We were treated to a “Reeling in the Years” style video at the Silver Jubilee Ceremony.
1987 was the year that:

  • the Irish National Lottery started gaming operations

    Black Monday

    Black Monday

  • the Global Stock Market crash at the end of the year was named “Black Monday”
  • the establishment of The International Financial Services Centre (IFSC) in Dublin was approved by the Irish Government
  • the Fine Gael | Labour coalition government fell over when Labour withdrew from government over budget proposals
  • Margaret Thatcher was returned for a third term as British Prime Minister
  • Ian Paisley came south to Dublin for the first time
  • we saw a lot of Lieutenant Colonel Oliver North on television, as the US Congress hearings into the Iran-Contra affair were televised
  • there were about 6,000 qualified Irish Chartered Accountants. There are 21,000 now.


I moved on from pure accounting work years ago, and branched into business training and mentoring, as well as project work and equity financing.  “Creative” and “accounting” are two

Helen Cousins

Looking forward to the next 25 🙂

words that together don’t have a positive meaning, but I like to think that I bring creativity into my work. It certainly helps when I am assisting clients to describe their business to investors and to hone their investor pitches. The training and discipline involved in accountancy are valuable skills that are transferable to many other sectors.

One of the most striking developments in business over the last 25 years is how technology enables us to communicate and process information in new, easy and affordable ways.  Even 5 years ago, the range of of technology choices was much more limited, and a paperless office was more trouble than it was worth. Digital business developments such as the cloud, apps and smart phones were unimaginable in 1987.  Yet, someone, somewhere did imagine these developments. Without dreams, vision and imagination we would all still live in caves, cook over fires and kill to eat. We wouldn’t trade using currency or have viewed the surface of the moon, and footwear would be quite dull. Imagination and creativity are fundamental to life, to business and yes, even to accounting.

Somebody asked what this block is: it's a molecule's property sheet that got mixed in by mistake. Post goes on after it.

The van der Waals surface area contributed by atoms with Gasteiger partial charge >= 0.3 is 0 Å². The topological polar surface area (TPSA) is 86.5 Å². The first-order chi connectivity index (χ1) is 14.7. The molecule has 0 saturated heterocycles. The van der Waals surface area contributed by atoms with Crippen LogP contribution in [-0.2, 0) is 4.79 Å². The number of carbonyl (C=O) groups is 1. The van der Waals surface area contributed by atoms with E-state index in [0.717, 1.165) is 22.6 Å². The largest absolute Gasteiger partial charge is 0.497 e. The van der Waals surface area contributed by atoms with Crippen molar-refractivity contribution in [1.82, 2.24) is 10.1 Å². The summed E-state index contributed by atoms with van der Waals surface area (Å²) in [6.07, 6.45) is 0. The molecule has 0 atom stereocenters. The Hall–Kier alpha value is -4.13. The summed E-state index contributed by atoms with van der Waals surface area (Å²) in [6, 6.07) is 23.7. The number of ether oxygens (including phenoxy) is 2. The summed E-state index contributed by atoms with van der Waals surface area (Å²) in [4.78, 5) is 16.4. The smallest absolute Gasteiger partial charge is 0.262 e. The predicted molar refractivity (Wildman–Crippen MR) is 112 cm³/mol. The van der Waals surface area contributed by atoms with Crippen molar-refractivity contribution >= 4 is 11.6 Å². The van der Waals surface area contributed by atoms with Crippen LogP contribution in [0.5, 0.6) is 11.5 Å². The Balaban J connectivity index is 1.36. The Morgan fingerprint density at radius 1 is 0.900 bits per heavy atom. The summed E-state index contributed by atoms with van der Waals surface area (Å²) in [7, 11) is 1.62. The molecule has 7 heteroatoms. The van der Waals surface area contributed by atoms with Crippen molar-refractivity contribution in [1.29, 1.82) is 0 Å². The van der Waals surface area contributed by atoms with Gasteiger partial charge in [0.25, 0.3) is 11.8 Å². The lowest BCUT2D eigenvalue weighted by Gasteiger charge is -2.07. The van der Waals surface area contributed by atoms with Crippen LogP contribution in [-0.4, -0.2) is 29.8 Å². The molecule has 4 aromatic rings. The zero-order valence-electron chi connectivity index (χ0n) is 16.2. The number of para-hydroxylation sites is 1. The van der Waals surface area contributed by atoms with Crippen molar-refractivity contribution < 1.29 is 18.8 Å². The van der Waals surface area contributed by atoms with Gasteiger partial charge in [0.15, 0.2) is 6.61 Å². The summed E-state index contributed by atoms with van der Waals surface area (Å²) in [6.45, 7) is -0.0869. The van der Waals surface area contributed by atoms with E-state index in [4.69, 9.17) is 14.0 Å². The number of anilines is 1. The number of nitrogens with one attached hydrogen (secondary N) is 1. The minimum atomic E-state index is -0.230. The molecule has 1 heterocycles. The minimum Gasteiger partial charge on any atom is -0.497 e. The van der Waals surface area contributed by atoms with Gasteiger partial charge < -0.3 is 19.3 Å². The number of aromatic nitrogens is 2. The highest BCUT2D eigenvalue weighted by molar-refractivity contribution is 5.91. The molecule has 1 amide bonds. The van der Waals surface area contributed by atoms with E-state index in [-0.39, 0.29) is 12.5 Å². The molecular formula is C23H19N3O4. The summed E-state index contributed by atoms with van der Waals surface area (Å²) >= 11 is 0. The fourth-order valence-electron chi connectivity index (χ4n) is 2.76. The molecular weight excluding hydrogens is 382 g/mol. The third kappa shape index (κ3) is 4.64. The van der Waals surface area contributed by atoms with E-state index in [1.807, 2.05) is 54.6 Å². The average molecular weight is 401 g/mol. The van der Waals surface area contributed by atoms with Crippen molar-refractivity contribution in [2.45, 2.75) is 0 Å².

I plan to work for a few decades yet, so if you expected confessions to be more… well, just more, you’ll have to wait for my memoirs!

Thanks to Austin Slattery, President, Chartered Accountants Ireland, (CAI) and the Council of CAI  for taking the initiative in celebrating this milestone. Thanks also to those in CAI Member Services, especially Simone Doran and Stephen Molloy for actually taking the trouble to organise it. It was a nice thing to do.

Have you any memories of processes or devices from your earlier working life that seem archaic now? If you do, please let us know in the comments below. 

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  • I commenced articles in 1964. We didn’t have any computers, but we did have adding machines where we punched in the numbers, and remember it was LSD, no decimal currency. Unfortunately we only had one between four of us in the office. To improve our adding skills we would tot a page of the telephone book mentally, and time it against each other. TG for spreadsheets.

    • Hey Pat, finally an accountant who is even older than me! They don’t call the young ‘uns articled clerks any more, I think it’s just students or trainees now. In my office, there was a gentleman whose totting ability was astonishing, and he even scorned calculators 🙂 Yes indeed, TG for spreadsheets, being good at adding up isn’t the most exciting skill to have!
      ~ Helen

  • Great Article Helen – jeekers it took me back to my training days in Limerick in the late 80’s. If I remember right my very first month’s pay cheque was about £195. Yip – a 195 of the real Irish pounds!! The office I started in didn’t have any computers – you were lucky to have a calculator. All accounts had to be individually typed up. The old ruled big red ledgers books were being used. If you were very good in the office you got to take care of a client with the “3 in 1” ledger system with the tracing paper and properly ruled ledgers!